Stocks, as measured by the S&P 500, were up another 1.45% last week. The yield on the benchmark 10-Year Treasury also continued higher and was up four basis points to 2.37%.
Rising stock prices and declining bond prices (higher interest rates) is generally the norm. In a free market, economic expansion leads to increased demand for capital which pushes interest rates higher. Bond prices decline in a rising interest rate environment. Economic expansion also creates opportunity for increased corporate earnings which in turn supports higher stock prices. Over time, it is common to experience a rising stock market in the face of the Fed “normalizing” by raising its Fed Funds rate. During expansions, the stock market will experience corrections.
Market corrections can occur at any time. It is not a given the Fed’s rate increase will trigger a correction but it does not mean an increase will not happen. It is best not to try to time the market. One cannot consistently call market tops and the resulting bottoms. Jason Zweig provides a reasonable definition of market timing in his book, The Devil’s Financial Dictionary,
Market Timing, n. The attempt to avoid losing money in bear markets; the most common result however, is to avoid making money in bull markets.
ON THE ONE HAND
- Existing home sales increased two percent to a seasonally adjusted annual rate of 5.60 million in October from an upwardly revised 5.49 million in September. First-time buyers accounted for 33% of sales, up from 31% one year ago. Greater participation by first-time buyers allows existing homeowners to relocate and to upgrade to more expensive houses.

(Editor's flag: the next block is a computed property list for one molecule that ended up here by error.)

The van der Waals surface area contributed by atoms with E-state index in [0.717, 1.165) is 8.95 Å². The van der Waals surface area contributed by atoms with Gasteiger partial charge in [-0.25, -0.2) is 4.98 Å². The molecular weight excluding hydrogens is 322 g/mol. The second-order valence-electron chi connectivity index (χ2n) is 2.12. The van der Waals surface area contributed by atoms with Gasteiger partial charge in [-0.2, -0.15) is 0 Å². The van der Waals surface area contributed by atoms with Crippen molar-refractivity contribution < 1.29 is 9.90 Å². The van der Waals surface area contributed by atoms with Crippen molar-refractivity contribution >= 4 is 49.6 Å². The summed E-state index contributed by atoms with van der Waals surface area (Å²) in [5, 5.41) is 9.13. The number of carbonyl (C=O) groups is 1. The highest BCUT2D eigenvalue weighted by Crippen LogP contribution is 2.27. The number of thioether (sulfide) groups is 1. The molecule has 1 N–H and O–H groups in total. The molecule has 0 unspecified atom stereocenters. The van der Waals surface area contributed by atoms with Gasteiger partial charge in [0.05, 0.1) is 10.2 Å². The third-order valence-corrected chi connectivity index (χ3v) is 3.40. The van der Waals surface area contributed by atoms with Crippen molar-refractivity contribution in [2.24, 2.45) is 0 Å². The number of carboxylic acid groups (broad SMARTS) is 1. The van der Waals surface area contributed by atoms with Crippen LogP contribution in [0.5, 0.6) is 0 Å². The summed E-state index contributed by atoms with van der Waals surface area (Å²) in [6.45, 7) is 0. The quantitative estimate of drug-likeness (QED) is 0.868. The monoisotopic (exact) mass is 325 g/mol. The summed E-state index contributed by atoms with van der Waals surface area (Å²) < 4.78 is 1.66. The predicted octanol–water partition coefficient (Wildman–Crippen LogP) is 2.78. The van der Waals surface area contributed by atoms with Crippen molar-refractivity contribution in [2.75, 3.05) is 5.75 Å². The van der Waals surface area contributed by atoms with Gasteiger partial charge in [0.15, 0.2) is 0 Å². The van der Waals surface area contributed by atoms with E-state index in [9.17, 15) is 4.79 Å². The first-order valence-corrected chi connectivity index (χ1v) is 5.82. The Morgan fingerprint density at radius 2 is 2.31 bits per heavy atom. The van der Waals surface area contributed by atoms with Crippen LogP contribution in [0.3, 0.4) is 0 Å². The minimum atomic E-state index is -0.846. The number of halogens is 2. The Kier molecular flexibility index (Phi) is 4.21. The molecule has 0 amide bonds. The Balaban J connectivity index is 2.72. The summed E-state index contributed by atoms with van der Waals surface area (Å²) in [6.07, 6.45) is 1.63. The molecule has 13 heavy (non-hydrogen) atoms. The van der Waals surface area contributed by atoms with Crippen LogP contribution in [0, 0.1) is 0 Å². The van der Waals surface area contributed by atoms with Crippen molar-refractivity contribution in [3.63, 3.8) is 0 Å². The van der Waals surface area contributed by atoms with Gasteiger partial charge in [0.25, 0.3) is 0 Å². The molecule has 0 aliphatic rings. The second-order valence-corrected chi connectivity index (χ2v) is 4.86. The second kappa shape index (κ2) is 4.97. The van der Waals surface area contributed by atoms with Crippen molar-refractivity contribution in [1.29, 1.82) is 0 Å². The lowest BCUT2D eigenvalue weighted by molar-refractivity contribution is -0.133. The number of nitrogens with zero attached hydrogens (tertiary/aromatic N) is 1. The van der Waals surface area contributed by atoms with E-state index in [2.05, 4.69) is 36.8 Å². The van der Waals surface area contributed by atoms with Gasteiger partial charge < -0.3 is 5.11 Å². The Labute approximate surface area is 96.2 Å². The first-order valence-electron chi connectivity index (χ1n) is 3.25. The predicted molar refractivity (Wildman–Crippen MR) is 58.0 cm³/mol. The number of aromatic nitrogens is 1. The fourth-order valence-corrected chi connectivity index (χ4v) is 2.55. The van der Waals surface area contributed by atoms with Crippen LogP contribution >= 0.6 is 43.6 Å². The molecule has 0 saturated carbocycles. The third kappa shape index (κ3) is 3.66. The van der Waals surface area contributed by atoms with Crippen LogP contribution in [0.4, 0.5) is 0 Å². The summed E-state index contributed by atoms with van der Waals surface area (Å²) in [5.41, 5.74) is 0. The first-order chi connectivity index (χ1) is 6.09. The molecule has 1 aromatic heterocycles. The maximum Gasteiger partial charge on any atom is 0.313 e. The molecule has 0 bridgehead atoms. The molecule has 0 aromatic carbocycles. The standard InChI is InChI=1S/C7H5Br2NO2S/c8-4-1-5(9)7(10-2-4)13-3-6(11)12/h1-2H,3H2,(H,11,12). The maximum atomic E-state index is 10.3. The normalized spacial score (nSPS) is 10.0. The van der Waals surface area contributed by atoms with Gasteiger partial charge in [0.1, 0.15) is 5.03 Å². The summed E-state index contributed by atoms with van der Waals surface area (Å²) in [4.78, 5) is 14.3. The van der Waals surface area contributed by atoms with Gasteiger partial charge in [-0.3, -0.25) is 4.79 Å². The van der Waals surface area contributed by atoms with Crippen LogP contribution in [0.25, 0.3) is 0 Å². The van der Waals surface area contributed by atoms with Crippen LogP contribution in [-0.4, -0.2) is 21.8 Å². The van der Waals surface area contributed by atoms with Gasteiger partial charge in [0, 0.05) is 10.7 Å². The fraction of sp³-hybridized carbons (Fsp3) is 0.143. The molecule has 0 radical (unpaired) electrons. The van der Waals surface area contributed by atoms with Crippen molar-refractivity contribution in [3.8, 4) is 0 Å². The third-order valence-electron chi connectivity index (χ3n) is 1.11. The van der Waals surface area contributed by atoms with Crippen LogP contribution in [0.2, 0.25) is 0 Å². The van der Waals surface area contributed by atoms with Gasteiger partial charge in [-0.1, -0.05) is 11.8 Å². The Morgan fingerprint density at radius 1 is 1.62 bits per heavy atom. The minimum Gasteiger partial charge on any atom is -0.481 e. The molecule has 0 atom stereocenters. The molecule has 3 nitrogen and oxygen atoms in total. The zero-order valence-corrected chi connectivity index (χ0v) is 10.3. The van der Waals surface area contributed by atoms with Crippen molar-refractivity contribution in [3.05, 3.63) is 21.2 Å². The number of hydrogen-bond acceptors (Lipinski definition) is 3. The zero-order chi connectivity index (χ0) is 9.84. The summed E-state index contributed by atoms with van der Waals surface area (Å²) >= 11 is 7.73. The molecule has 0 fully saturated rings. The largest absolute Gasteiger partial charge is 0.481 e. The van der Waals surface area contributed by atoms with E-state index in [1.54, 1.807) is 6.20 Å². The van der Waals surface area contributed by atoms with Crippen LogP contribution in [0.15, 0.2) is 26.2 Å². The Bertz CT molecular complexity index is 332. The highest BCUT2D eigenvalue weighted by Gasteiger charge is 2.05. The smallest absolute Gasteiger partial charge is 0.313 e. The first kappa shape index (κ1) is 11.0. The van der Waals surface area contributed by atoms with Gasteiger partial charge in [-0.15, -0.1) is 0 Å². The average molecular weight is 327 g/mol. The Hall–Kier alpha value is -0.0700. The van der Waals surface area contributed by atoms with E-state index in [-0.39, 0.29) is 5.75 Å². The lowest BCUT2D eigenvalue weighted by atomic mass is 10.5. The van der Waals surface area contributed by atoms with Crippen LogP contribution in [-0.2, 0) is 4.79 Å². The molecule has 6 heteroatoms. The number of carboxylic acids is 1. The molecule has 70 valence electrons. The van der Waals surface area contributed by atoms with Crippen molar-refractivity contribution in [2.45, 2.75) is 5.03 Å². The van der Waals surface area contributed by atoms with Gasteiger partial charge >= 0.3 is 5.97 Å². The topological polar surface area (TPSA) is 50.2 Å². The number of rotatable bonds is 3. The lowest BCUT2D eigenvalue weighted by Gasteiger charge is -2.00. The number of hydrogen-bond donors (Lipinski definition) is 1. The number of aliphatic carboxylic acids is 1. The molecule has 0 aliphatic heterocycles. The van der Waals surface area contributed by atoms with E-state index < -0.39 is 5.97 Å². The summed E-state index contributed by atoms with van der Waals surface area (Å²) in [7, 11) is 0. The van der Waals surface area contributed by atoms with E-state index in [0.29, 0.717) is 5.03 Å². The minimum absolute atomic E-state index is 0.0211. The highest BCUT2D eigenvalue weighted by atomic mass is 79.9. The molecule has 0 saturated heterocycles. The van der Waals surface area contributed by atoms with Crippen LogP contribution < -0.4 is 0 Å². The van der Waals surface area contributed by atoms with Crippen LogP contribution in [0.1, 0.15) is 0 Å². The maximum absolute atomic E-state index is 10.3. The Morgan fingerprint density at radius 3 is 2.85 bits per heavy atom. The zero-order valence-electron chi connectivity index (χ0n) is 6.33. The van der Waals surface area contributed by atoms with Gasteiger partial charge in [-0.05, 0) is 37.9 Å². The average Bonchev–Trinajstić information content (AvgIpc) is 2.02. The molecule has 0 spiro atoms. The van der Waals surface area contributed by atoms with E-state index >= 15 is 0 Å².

- Durable orders for October surprised most economists by increasing 4.8%. The boost was largely the result of a 12.0% spike in transportation orders. On top of this, September’s number was revised up to +0.4% from -0.1%. Excluding transportation, durable orders increased one percent. Both numbers were much better than expected.
- The final result for the University of Michigan’s Consumer Sentiment Index was an increase of 6.6 points to 93.8, a 2.7% increase from the previous year. The release of the index came with the notes, “the post-election gain in the Sentiment Index was +8.2 points above the November pre-election reading… Presidential honeymoons, however, can quickly end if they are unaccompanied by prospects that economic conditions will actually improve in the future.”
ON THE OTHER HAND
- Initial jobless claims increased by 18,000 for the week ending November 19 to 251,000. This week’s increase is not all “other handed” as it follows last week’s sharp decline of 21,000 (revised). The last four weekly jobless claims numbers from oldest to most recent are, 259K, 266K, 254K, 233K and 251K. Claims remain near historical lows and well below the 300,000 level that would trigger concerns about the labor market.
- New single-family home sales declined 1.9% in October to a seasonally adjusted annual rate of 563,000. In addition, September was revised downward to 574,000 from the previously reported 593,000. There is plenty of room for improvement in this segment of the economy.
ALL ELSE BEING EQUAL
The minutes of the Fed’s November Open Market Committee meeting were released last Wednesday. “Most participants expressed a view that it could well become appropriate to raise the target range for the federal funds rate relatively soon, so long as incoming data provided some further evidence of continued progress…” The data since the meeting has continued to provide evidence of an improving labor market and somewhat higher inflation. Market rates have continued to move higher. Most expect the Fed to get in the game at the next FOMC meeting, December 13 & 14.
THE WEEK AHEAD